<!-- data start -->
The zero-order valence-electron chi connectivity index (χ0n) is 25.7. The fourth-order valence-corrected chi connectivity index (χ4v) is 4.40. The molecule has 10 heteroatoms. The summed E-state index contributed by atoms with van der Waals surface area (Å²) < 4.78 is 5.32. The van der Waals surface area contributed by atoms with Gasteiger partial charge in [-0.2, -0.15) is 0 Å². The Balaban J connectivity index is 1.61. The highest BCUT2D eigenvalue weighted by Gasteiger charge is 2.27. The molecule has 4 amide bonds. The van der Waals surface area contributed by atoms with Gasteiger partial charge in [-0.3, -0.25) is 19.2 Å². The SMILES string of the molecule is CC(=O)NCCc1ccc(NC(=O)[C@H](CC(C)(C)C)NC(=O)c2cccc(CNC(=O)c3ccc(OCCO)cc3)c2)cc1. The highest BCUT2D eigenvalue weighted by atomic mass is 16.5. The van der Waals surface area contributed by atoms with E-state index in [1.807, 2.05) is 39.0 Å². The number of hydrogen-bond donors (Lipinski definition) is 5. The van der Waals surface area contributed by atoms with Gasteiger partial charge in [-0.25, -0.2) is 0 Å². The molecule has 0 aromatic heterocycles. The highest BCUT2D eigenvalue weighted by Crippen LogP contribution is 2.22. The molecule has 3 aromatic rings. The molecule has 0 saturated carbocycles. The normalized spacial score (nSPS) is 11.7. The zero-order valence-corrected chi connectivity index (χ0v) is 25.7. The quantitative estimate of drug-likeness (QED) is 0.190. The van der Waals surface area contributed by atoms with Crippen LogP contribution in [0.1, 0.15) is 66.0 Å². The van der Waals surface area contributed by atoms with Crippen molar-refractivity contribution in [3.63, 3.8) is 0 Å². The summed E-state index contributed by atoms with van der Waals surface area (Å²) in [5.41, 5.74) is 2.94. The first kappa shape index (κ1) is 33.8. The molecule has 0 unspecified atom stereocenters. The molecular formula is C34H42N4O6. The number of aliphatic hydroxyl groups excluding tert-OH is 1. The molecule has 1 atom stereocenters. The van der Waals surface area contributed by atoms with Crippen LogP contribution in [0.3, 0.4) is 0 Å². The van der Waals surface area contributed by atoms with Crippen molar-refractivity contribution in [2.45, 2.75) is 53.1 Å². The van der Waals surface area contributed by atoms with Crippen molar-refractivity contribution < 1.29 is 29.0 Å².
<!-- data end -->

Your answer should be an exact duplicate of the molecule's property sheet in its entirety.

The zero-order valence-electron chi connectivity index (χ0n) is 25.7. The fourth-order valence-corrected chi connectivity index (χ4v) is 4.40. The molecule has 10 heteroatoms. The summed E-state index contributed by atoms with van der Waals surface area (Å²) < 4.78 is 5.32. The van der Waals surface area contributed by atoms with Gasteiger partial charge in [-0.2, -0.15) is 0 Å². The Balaban J connectivity index is 1.61. The highest BCUT2D eigenvalue weighted by Gasteiger charge is 2.27. The molecule has 4 amide bonds. The van der Waals surface area contributed by atoms with Gasteiger partial charge in [-0.3, -0.25) is 19.2 Å². The SMILES string of the molecule is CC(=O)NCCc1ccc(NC(=O)[C@H](CC(C)(C)C)NC(=O)c2cccc(CNC(=O)c3ccc(OCCO)cc3)c2)cc1. The highest BCUT2D eigenvalue weighted by atomic mass is 16.5. The van der Waals surface area contributed by atoms with E-state index in [1.807, 2.05) is 39.0 Å². The number of hydrogen-bond donors (Lipinski definition) is 5. The van der Waals surface area contributed by atoms with Gasteiger partial charge in [-0.25, -0.2) is 0 Å². The molecule has 0 aromatic heterocycles. The highest BCUT2D eigenvalue weighted by Crippen LogP contribution is 2.22. The molecule has 3 aromatic rings. The molecule has 0 saturated carbocycles. The normalized spacial score (nSPS) is 11.7. The zero-order valence-corrected chi connectivity index (χ0v) is 25.7. The quantitative estimate of drug-likeness (QED) is 0.190. The van der Waals surface area contributed by atoms with Crippen LogP contribution in [0.1, 0.15) is 66.0 Å². The van der Waals surface area contributed by atoms with Crippen molar-refractivity contribution in [3.63, 3.8) is 0 Å². The summed E-state index contributed by atoms with van der Waals surface area (Å²) in [5.41, 5.74) is 2.94. The first kappa shape index (κ1) is 33.8. The molecule has 0 unspecified atom stereocenters. The molecular formula is C34H42N4O6. The number of aliphatic hydroxyl groups excluding tert-OH is 1. The molecule has 1 atom stereocenters. The van der Waals surface area contributed by atoms with Crippen LogP contribution in [0.3, 0.4) is 0 Å². The van der Waals surface area contributed by atoms with Crippen molar-refractivity contribution in [2.45, 2.75) is 53.1 Å². The van der Waals surface area contributed by atoms with Crippen molar-refractivity contribution < 1.29 is 29.0 Å².